A Yemeni military source, speaking on condition of anonymity, told the Arabic service of Russia’s Sputnik news agency that Yemeni soldiers and their allies had encircled Ma’rib city, following weeks of fierce clashes with Saudi-led coalition forces and their mercenaries.
The source added that Yemeni forces had cut off the main supply route into the eastern flank of Ma’rib, which leads to the Arab country’s largest province of Hadhramaut.
“After gaining complete control over all the heights overlooking the city of Ma’rib from all directions, mopping up operations to clear the last remaining pockets of al-Qaeda elements and mercenaries of the aggressors (Saudi-led coalition) are only a matter of time,” he pointed out.
‘Qaeda-affiliated Salafist Islah Party transferring militants to Ma’rib’
Meanwhile, the governor of Yemen’s southern province of Aden has warned that the al-Qaeda-affiliated Salafist Islah Party is transferring Takfiri militants from southern areas to Ma’rib to join the ranks of Saudi-led coalition forces and Hadi loyalists in battles against Yemeni soldiers and their allies.
“The Islah Party, which is on the verge of collapse in Ma’rib, is brining Takfiri militants from several regions, mostly from southern provinces under the occupation of Saudi Arabia and the United Arab Emirates (UAE), into Ma’rib,” Tariq Salem told Yemen’s official Saba news agency.
He stressed the need to confront the deployment of such terrorists, who are seeking to carry out target killings and criminal schemes in Ma’rib in the face of the anticipated triumph of Yemeni armed forces and their allies.
“What people in the southern [Yemeni] provinces are enduring is the result of continued [Saudi-UAE] occupation and the influx of Takfiri militants. It is highly worth taking into consideration that no Yemeni citizen, either in Ma’rib or elsewhere in the country, must subject their families, their properties as well as public interests to danger,” Salem pointed out.
Pro-Hadi battalion defects to Yemeni army: Reports
Furthermore, Yemeni media reports say an entire battalion loyal to former Riyadh-backed president Abd Rabbuh Mansur Hadi has defected to the Yemeni army and allied fighters from Popular Committees.
Over the past few weeks, Ma’rib has been the scene of large-scale operations by the Yemeni troops and allied Popular Committees fighters, who are pushing against Saudi-backed Hadi supporters.
The Daesh Takfiri terrorist group said last week that it had carried out operations against the Yemeni armed forces in the province, killing and wounding a number of them in the process.
Saudi-led forces violate Hudaydah truce 148 times in 24 hours
Separately, an unnamed source in Yemen’s Liaison and Coordination Officers Operations Room said that during the past 24 hours, forces of the Saudi-led military coalition and their mercenaries have breached 148 times an agreement reached between the warring sides during a round of UN-sponsored peace negotiations in Sweden in December 2018.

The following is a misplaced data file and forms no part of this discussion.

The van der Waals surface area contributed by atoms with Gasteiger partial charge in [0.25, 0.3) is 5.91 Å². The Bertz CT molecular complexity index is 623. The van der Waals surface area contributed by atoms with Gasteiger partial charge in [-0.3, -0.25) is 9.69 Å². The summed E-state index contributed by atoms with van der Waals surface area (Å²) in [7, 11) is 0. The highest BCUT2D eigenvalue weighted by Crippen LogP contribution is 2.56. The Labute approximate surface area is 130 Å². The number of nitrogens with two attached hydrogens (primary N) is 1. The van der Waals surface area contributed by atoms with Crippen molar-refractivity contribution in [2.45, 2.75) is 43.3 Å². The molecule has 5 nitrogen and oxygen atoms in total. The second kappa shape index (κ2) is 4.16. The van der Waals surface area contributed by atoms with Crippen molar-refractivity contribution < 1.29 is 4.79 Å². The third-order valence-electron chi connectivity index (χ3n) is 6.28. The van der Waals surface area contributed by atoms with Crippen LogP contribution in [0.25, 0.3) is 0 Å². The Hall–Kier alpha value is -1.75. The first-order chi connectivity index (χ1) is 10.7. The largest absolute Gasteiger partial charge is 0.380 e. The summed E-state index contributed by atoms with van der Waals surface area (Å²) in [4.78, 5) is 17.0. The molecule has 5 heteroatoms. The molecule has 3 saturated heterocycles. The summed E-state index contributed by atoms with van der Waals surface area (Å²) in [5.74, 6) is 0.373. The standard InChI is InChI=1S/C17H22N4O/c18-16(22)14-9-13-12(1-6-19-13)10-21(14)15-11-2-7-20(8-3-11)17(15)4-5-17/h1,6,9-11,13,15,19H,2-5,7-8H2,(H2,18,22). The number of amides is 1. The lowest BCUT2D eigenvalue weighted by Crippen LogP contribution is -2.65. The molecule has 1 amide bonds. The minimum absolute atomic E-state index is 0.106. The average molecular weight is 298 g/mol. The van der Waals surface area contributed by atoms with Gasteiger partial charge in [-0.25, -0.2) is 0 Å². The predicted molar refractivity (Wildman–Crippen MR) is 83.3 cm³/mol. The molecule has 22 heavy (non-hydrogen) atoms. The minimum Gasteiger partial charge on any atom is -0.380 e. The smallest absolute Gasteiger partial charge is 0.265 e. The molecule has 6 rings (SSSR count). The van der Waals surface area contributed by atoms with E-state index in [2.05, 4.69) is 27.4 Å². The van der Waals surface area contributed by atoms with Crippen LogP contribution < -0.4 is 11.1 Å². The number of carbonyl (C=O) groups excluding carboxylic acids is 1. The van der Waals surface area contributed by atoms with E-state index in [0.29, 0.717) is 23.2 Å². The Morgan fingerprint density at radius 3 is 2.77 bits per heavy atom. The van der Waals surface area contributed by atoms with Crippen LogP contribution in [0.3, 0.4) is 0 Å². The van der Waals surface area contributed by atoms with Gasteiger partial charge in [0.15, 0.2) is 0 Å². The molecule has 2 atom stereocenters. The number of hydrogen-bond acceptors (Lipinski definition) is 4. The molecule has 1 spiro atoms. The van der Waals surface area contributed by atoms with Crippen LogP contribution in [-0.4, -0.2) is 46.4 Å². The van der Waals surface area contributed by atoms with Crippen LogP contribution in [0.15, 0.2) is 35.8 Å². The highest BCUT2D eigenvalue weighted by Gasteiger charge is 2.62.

The source at the monitor added that the violations in the western coastal province of Hudaydah included formation of fortification lines near 50th Street, al-Jabaliya and al-Mandhar neighborhoods, a dozen reconnaissance flights over Hays, al-Durayhimi and al-Tuhayat districts, 35 counts of artillery and mortar shelling, as well as 95 shooting incidents in various regions.
The Sweden deal included three provisions: a ceasefire along the Hudaydah front and the redeployment of armed forces out of the city and its port; an agreement on prisoner exchange; and a statement of understanding on the southern Yemeni city of Ta’izz.
UN: Some 400,000 Yemeni children under 5 severely malnourished
Meanwhile, the United Nations Under-Secretary-General for Humanitarian Affairs and Emergency Relief Coordinator, Mark Lowcock, has warned that some 400,000 Yemeni children under the age of five are so severely malnourished that they are in “their last weeks and months.”
“We are running out of time,” Lowcock said, noting that more than 16 million people are going hungry across Yemen, five million of whom are “just one step away from famine.”
Saudi Arabia and a number of its regional allies launched the war on Yemen in March 2015, with the goal of bringing the government of ex-president Hadi, back to power and crushing the popular Ansarullah movement.
According to the United Nations, 80 percent of Yemen’s 30 million people need some form of aid or protection. About 13.5 million Yemenis currently face acute food insecurity, UN data shows.
According to the latest figures released by the UN in December last year, over 230,000 people have been killed since the onset of the Saudi-led war.
Yemeni armed forces and allied popular groups, led by the Houthi Ansarullah movement, have gone from strength to strength against the Saudi-led invaders, and successfully defended Yemen against the aggression, leaving Riyadh and its allies bogged down in the country.